Best of 2016: Health Tops Retirement in Financial Resolutions

Health Tops Retirement in Financial Resolutions

Life expectancy is increasing, Social Security benefits are shrinking, and a recent study shows that 54 percent of Americans have too little saved to ensure an adequate income stream after they collect their last paycheck. Given these facts, you’d expect more of your workers’ New Year’s resolutions to focus on retirement—but that’s not the case.

According to the New Year’s Resolutions Survey from Allianz Life Insurance Company, 44 percent of respondents plan to put their focus on health and wellness this year. Only 29 percent were pledging to improve their financial security in 2016, followed by 13 percent who were going to make changes to their career or employment and 9 percent who were determined to enhance their education.

If you’re not currently offering benefits to help your employees meet this highly popular goal, you may want to do so as soon as possible. According to the Society for Human Resource Management’s (SHRM) Strategic Benefits Survey, 69 percent of companies offer some type of wellness program, resource or service to their workers. Among them, 40 percent increased their investment in employee wellness initiatives in 2015.

Their employees responded favorably; 52 percent reported that employee participation in wellness initiatives had increased over the prior year, in part due to the incentives or rewards they offered including:

  • Reduced healthcare premiums (45 percent)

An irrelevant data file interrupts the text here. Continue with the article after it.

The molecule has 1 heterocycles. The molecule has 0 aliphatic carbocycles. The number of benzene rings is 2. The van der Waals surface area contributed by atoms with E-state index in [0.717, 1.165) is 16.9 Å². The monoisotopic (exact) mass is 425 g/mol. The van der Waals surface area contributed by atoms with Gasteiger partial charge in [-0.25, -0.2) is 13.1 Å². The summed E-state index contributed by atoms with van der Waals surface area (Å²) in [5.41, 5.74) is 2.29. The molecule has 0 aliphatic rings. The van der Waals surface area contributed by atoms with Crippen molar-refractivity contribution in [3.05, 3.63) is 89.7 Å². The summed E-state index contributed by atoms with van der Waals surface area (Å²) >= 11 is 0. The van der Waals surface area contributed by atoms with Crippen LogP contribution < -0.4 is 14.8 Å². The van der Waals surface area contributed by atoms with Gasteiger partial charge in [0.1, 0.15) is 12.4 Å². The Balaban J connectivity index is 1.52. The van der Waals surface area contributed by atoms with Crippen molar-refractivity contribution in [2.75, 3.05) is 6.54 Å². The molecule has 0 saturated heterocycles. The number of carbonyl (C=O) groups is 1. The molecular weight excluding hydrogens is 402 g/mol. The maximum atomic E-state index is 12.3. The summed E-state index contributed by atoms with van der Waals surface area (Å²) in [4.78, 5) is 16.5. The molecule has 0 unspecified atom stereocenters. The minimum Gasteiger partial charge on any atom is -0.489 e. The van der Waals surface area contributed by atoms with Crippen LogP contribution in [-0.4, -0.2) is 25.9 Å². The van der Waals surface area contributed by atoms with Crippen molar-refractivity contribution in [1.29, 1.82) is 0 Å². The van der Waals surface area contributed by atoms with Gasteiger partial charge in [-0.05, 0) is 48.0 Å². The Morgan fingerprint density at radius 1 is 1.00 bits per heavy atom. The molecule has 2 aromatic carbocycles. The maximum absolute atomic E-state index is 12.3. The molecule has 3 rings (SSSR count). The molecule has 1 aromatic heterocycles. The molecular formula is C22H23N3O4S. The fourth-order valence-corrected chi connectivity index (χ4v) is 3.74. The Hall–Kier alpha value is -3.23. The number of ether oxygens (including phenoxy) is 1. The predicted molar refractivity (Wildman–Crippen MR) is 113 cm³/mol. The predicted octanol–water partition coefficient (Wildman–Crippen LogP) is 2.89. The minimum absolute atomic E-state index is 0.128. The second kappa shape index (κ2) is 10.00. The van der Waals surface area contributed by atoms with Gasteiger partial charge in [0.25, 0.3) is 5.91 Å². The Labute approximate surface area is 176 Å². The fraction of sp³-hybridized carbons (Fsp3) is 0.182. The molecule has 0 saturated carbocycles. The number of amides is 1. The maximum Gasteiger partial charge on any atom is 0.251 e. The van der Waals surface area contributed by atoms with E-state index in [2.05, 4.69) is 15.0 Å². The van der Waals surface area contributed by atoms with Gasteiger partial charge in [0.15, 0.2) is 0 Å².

• Gift cards (37 percent)
  • Company gift items (25 percent)
  • Recognition (20 percent)
  • Time off from work (7 percent)
  • Bonus or cash (7 percent)
  • Contributions to HSA/HRA (3 percent)

Assisting your employees with their health-related resolutions (such as to exercise more, lose weight or lower their blood pressure) can help you attract better job candidates and retain your best workers. Twenty-four percent of employee participants in the SHRM survey said workplace wellness programs were a “very important” contributor to job satisfaction.

But that’s not all; wellness initiatives are also good for your bottom line. Seventy-seven percent of employers said the initiatives had been “somewhat” or “very effective” in decreasing their company’s cost of healthcare. Eighty-two percent said the initiatives were “very effective” or “somewhat” effective in improving the physical health of their company’s workers—an important factor in productivity.

If you need a few suggestions to integrate into your own workplace wellness initiative, consider the following—some of which won’t cost you a dime:

  • Walking meetings
  • Onsite fitness classes
  • Onsite preventative screenings
  • Onsite fitness and weight loss tracking
  • Departmental and interdepartmental weight loss competitions
  • Walking or “Steps per Day” challenges
  • Reimbursement for gym membership
  • Stress management assistance
  • Goal-setting assistance
  • Support groups
  • Healthy vending machine alternatives
  • Mandatory vacation
  • Group participation in community running and cycling events

If you’re ready to get started with a workplace wellness program, we can help. Contact us for further suggestions, currently available benefits and more.

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